On Friday, June 28, 2013, three members of the House of Representatives from Northern California submitted a bill called the Patents and Trademarks Encourage New Technology (PATENT) Jobs Act. The purpose of the legislation is to exempt the United States Patent and Trademark Office from sequestration budget cuts and to allow the USPTO full access to the collected user fees.
The text of the bill is not long. The main provisions contained in Section 1 of the bill under the title “Termination of Sequestration in Fiscal Year 2013 for the Patent and Trademark Office,” says:
“Notwithstanding the presidential order issued on March 1, 2013, under section 251A of the Balanced Budget and Emergency Deficit Control Act of 1985 (2 U.S.C. 901a), on and after the date of the enactment of this Act, the budgetary resources sequestered under such order with respect to the United States Patent and Trademark Office shall be available for obligation for the same purpose and in the same manner as if such order had not been issued. The other section of the bill, Section 2, would exempt the USPTO from sequestration budget cuts for fiscal years 2014 through 2021.”
(Pictured: Rep. Zoe Lofgren)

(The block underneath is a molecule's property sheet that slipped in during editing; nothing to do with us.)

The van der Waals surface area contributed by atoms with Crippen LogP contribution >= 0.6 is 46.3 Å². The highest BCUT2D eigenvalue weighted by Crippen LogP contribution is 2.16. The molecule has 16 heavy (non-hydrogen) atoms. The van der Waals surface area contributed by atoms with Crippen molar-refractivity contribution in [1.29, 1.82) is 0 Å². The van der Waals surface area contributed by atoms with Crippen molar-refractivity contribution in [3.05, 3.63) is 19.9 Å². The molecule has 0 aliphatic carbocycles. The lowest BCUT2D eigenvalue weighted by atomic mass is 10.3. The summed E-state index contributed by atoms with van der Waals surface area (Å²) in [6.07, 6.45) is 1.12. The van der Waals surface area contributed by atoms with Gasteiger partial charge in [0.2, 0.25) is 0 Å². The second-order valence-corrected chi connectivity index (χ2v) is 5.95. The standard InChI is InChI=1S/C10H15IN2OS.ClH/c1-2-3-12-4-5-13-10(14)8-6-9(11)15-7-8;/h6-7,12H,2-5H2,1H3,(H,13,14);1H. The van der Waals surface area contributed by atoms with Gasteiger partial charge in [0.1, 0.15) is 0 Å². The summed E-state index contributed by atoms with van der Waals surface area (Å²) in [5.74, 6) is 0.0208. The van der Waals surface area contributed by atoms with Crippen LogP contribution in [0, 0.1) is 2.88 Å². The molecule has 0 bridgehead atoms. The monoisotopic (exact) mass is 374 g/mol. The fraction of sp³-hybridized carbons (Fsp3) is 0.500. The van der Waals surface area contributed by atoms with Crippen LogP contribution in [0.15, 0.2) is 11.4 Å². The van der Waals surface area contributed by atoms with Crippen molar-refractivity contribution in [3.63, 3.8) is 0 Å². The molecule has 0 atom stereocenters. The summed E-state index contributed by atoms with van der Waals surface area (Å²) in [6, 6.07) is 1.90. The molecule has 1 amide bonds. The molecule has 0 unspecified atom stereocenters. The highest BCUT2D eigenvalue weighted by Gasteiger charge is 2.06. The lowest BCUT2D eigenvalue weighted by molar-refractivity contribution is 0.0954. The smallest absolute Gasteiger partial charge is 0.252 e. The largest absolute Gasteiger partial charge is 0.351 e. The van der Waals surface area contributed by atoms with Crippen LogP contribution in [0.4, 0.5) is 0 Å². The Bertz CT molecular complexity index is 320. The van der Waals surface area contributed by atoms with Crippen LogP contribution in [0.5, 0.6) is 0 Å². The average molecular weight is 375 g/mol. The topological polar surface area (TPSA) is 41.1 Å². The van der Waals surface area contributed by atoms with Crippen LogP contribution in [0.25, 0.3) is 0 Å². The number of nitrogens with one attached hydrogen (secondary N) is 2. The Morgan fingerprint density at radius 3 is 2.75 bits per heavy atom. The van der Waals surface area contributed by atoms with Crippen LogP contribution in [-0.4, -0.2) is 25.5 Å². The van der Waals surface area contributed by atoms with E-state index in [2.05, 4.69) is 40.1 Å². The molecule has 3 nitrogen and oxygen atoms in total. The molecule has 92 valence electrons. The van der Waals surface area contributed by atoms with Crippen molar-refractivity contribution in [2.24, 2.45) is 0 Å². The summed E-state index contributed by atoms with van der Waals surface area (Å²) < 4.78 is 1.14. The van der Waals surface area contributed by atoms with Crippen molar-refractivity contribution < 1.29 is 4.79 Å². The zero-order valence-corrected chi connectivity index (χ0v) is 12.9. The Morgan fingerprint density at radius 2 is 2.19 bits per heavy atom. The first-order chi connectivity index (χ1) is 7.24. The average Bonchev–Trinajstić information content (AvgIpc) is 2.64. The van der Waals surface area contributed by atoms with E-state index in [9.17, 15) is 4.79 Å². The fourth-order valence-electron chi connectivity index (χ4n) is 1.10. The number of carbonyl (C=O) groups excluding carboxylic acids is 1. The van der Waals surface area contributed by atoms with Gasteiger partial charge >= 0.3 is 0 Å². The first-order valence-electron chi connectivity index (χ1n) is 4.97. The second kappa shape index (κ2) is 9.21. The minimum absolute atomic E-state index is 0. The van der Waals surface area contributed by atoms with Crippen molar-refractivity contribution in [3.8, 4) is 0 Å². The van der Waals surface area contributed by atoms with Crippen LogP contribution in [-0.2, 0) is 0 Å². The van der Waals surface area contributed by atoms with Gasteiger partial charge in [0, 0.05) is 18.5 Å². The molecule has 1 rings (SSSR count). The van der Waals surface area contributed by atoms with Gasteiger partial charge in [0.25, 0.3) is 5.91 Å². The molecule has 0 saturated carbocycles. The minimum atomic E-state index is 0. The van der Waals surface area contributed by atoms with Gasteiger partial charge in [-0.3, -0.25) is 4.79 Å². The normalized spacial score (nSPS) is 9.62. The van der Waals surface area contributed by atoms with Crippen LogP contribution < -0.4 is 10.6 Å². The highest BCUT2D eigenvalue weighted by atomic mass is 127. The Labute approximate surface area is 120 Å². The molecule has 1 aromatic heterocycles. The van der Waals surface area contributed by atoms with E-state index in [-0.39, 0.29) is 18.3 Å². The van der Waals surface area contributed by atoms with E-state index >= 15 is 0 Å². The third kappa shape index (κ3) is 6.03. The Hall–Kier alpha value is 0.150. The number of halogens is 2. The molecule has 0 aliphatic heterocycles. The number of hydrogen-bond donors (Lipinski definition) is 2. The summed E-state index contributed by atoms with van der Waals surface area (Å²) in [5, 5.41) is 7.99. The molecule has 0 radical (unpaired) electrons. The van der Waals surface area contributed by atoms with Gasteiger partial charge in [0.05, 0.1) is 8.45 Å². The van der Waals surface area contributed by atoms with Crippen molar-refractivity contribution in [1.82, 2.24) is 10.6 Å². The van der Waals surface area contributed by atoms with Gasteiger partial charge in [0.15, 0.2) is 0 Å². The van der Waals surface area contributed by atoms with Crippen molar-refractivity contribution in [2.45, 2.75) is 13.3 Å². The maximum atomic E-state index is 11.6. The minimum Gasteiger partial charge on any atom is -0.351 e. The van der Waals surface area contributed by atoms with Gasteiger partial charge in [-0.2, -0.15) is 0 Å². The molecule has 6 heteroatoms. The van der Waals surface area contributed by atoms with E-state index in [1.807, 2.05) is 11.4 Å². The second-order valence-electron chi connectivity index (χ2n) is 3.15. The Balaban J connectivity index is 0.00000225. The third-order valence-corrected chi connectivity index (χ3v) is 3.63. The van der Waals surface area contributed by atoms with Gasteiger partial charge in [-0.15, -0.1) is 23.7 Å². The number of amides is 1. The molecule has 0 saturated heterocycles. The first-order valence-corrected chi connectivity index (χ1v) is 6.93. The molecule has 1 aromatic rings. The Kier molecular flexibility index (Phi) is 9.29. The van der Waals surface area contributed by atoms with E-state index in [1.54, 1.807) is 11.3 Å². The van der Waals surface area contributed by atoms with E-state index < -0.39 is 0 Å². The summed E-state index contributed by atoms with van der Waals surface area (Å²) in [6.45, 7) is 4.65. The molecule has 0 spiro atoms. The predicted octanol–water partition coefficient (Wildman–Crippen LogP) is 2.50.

Congressman Mike Honda (D-San Jose),Congresswoman Zoe Lofgren (D-San Jose) and Congresswoman Anna G. Eshoo (D-Palo Alto) introduced the legislation. These members represent California’s 17th District, 19th District and 18th District respectively.
You may think it is obvious why these Representatives are interested in the USPTO budget, since they represent the areas in and around Silicon Valley, one of the primary concentrations of high-tech corporations in the United States. Yes, it would make sense for them to be generally interested in the USPTO, but the press release of Representative Honda holds the key to understanding the specific justification for their interest. The Honda press release explains:
“Without a legislative remedy, the shortfall effectively stops the agency from opening five new, highly anticipated regional patent offices across the country, including one located in Silicon Valley.”
The USPTO is planning to open the third, fourth and fifth satellite patent office locations, one of which will be in Silicon Valley. (The other two locations are Dallas/Ft. Worth and Denver.) The USPTO has already opened a satellite location in Detroit. With these budget cuts and lack of access to some $150 million in agency-collected fees, the USPTO will likely not be able to open those other, coveted government offices.
Time will tell whether this bill gains any traction or whether it is much ado about nothing and primarily legislative grandstanding to gain favor with local constituents and businesses. In the meantime, however, the wording of the bill is interesting in and of itself. It’s a bold move to propose legislation that basically says “ignore the President’s Budget Order issued March 1, 2013.” See also PATENT Jobs Act Seeks to Exempt USPTO from Sequestration.